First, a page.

Ivory Coast's main opposition party, the Rally of the Republicans, says it is ready to negotiate a power-sharing agreement with the government. A political crisis began two-years ago when the government banned R-D-R leader Alassane Ouattara from running in presidential elections
The decision by the opposition Rally of the Republicans party to begin negotiations with the government followed a recent meeting between President Laurent Gbagbo and R-D-R leader Alassane Ouattara.
In an effort to ease the festering political crisis, President Gbagbo has on numerous occasions called for Mr. Ouattara's party to take part in a power-sharing arrangement with his government. But the party had refused and called for new presidential elections in which Mr. Ouattara would be a candidate.
The R-D-R's decision to enter negotiations with the government indicates the party has backed off the demand for new elections and will instead look ahead to the next presidential poll, scheduled in 2005.
R-D-R spokesman Aly Coulibaly tells V-O-A the party's central committee has asked Mr. Ouattara to begin negotiations with the government. Mr. Coulibaly, said the party is seeking some assurances from the government.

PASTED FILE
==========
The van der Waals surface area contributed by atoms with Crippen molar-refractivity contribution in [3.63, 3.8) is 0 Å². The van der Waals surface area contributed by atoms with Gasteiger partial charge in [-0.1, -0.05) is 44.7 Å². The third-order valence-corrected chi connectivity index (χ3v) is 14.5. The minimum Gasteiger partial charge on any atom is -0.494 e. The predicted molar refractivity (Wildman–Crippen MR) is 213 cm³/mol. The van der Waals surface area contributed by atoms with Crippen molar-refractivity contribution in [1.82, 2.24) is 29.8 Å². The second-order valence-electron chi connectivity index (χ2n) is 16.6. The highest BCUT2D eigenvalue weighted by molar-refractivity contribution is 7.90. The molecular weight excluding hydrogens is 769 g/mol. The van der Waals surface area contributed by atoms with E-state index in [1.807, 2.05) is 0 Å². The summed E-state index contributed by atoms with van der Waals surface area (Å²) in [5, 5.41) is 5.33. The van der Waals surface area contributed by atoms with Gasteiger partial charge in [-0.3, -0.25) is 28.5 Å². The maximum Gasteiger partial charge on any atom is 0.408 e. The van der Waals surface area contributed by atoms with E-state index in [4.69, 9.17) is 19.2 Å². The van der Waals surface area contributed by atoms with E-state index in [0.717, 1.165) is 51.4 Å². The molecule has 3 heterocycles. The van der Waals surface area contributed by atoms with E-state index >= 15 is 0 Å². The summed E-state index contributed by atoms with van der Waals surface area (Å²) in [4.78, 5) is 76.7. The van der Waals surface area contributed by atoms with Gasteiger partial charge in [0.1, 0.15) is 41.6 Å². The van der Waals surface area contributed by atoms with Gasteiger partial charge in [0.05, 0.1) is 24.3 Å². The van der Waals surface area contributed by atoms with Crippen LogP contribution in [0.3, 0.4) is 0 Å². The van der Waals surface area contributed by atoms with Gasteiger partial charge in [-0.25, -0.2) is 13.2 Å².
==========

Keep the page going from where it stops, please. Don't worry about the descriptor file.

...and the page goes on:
He says the party's concern is that there not be any exclusion, and that Mr. Ouattara, who the spokesman says has suffered injustices in the past, can be a presidential candidate in 2005.
Mr. Ouattara, a former prime minister, was barred from running for president two-years ago after the country's supreme court ruled he was ineligible because of what it said were doubts about his nationality.
A reconciliation forum hosted by President Gbagbo last year recommended that Mr. Ouattara be granted a certificate of nationality. A judge last month granted Mr. Ouattara the certificate, in keeping with the forum's recommendation.
The R-D-R wants the government to offer guarantees that it will not take further action to block Mr. Ouattara's candidacy in the next elections.
In a remark last year, President Laurent Gbagbo said he believed Article-35 of the Ivory Coast constitution, which the court invoked in its decision to bar Mr. Ouattara, had been written specifically to keep the former prime minister out of the 2000 race.
Many supporters of Mr. Ouattara accuse the government of trying to keep their candidate out of national politics because of his ethnicity.
Mr. Ouattara is a northerner and a member of the Dioula ethnic group, Ivory Coast's largest. Politics in Ivory Coast have been traditionally dominated by other groups from the country's south and west.